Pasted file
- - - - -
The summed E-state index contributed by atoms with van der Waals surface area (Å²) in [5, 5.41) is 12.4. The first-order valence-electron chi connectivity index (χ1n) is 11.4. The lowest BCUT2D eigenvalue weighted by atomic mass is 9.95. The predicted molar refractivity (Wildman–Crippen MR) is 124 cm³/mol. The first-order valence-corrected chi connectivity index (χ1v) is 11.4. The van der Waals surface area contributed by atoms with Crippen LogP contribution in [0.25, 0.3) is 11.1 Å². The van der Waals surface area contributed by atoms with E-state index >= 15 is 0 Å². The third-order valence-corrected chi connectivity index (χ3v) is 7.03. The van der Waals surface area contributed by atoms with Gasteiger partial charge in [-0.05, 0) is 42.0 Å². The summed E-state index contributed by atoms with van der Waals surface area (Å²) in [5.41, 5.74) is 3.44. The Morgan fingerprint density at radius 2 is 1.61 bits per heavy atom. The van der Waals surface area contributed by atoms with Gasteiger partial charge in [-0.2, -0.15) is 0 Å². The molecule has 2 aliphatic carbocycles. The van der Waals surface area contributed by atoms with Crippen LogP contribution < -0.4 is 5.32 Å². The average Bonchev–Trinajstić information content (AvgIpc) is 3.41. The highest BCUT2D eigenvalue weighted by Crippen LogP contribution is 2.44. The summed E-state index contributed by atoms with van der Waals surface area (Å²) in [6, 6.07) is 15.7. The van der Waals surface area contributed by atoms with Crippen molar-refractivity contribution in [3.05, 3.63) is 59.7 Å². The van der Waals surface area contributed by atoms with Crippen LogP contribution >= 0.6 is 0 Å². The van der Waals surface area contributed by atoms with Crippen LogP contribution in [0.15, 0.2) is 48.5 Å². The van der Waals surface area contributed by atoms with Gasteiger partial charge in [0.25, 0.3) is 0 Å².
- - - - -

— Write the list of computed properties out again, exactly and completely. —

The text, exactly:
The summed E-state index contributed by atoms with van der Waals surface area (Å²) in [5, 5.41) is 12.4. The first-order valence-electron chi connectivity index (χ1n) is 11.4. The lowest BCUT2D eigenvalue weighted by atomic mass is 9.95. The predicted molar refractivity (Wildman–Crippen MR) is 124 cm³/mol. The first-order valence-corrected chi connectivity index (χ1v) is 11.4. The van der Waals surface area contributed by atoms with Crippen LogP contribution in [0.25, 0.3) is 11.1 Å². The van der Waals surface area contributed by atoms with E-state index >= 15 is 0 Å². The third-order valence-corrected chi connectivity index (χ3v) is 7.03. The van der Waals surface area contributed by atoms with Gasteiger partial charge in [-0.05, 0) is 42.0 Å². The summed E-state index contributed by atoms with van der Waals surface area (Å²) in [5.41, 5.74) is 3.44. The Morgan fingerprint density at radius 2 is 1.61 bits per heavy atom. The van der Waals surface area contributed by atoms with Gasteiger partial charge in [-0.2, -0.15) is 0 Å². The molecule has 2 aliphatic carbocycles. The van der Waals surface area contributed by atoms with Crippen LogP contribution < -0.4 is 5.32 Å². The average Bonchev–Trinajstić information content (AvgIpc) is 3.41. The highest BCUT2D eigenvalue weighted by Crippen LogP contribution is 2.44. The summed E-state index contributed by atoms with van der Waals surface area (Å²) in [6, 6.07) is 15.7. The van der Waals surface area contributed by atoms with Crippen molar-refractivity contribution in [3.05, 3.63) is 59.7 Å². The van der Waals surface area contributed by atoms with Crippen LogP contribution >= 0.6 is 0 Å². The van der Waals surface area contributed by atoms with Crippen LogP contribution in [0.15, 0.2) is 48.5 Å². The van der Waals surface area contributed by atoms with Gasteiger partial charge in [0.25, 0.3) is 0 Å².